1,2,& 4th push and yes, dont get carried away
      A Warrior without character is nothing more than a brute.

      I have lots of freinds, you just cant see them:)


      • #4
        Nothing to add there in my opinion...

        well said BPlenty and jriverwind


        Work like you don't need the money, Love like you've never been hurt, and Dance like no one is watching.


        • #5
          Just to add some to what jriverwind was saying about not pounding the drum too hard:
          We were singing with a real big guy [drum hopper!]and he took it upon himself to do the honor beats.As i said he IS a REAL BIG guy and he just went throught the hide!!
          We are still waiting for the horse that he promised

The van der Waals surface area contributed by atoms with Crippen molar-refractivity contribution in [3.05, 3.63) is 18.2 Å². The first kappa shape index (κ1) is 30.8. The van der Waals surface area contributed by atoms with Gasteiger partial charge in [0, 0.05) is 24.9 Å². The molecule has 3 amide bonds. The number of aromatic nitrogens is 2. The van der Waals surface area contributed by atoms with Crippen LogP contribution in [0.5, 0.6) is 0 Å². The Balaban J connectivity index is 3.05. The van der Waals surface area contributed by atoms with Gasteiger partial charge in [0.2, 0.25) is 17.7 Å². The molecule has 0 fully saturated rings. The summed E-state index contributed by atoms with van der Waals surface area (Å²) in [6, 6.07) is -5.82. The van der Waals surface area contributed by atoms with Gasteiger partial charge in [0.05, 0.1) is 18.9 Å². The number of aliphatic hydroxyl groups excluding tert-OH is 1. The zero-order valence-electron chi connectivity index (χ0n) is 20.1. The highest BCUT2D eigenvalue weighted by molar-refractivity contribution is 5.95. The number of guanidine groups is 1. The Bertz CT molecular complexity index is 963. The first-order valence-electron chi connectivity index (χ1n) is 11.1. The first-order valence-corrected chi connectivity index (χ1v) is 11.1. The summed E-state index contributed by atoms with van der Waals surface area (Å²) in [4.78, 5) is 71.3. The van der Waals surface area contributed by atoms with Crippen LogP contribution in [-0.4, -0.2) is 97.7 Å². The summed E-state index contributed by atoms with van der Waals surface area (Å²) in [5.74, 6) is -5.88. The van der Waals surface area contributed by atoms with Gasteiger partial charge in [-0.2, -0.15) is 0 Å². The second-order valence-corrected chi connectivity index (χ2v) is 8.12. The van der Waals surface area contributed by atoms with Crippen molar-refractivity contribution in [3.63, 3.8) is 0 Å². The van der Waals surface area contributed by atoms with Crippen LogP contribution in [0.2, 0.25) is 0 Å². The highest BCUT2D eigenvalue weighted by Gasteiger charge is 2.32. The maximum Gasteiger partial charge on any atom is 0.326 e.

We are more careful now.
          Hate is for FOOLS!And fools like m&ms come in all colors

          I am ready to tell you my secret now,I see dumb people,.I see them everywhere.They dont know they're dumb,they only see what they want to see.That weird feeling which make the hair on your neck stand up....thats them!


          • #6
            This is the third try at posting this. if this doesn't work, forget it.
            Here in North Dakota we don't use hand signals. Well hardly. you have to 'feel' the music, you know when things are happening.

            What you guys are calling 'honor beats' are the signals.
            A singer hits the drum once, this lets everyone know he will lead a song.
            Usually we sing a song from 4 to seven times. years ago there was also a tail. But that has been dropped except on special occasions.
            The leader hits the 'honor beats' in the second chorus of the first verse. this is the signal that on his lead the song will speed up.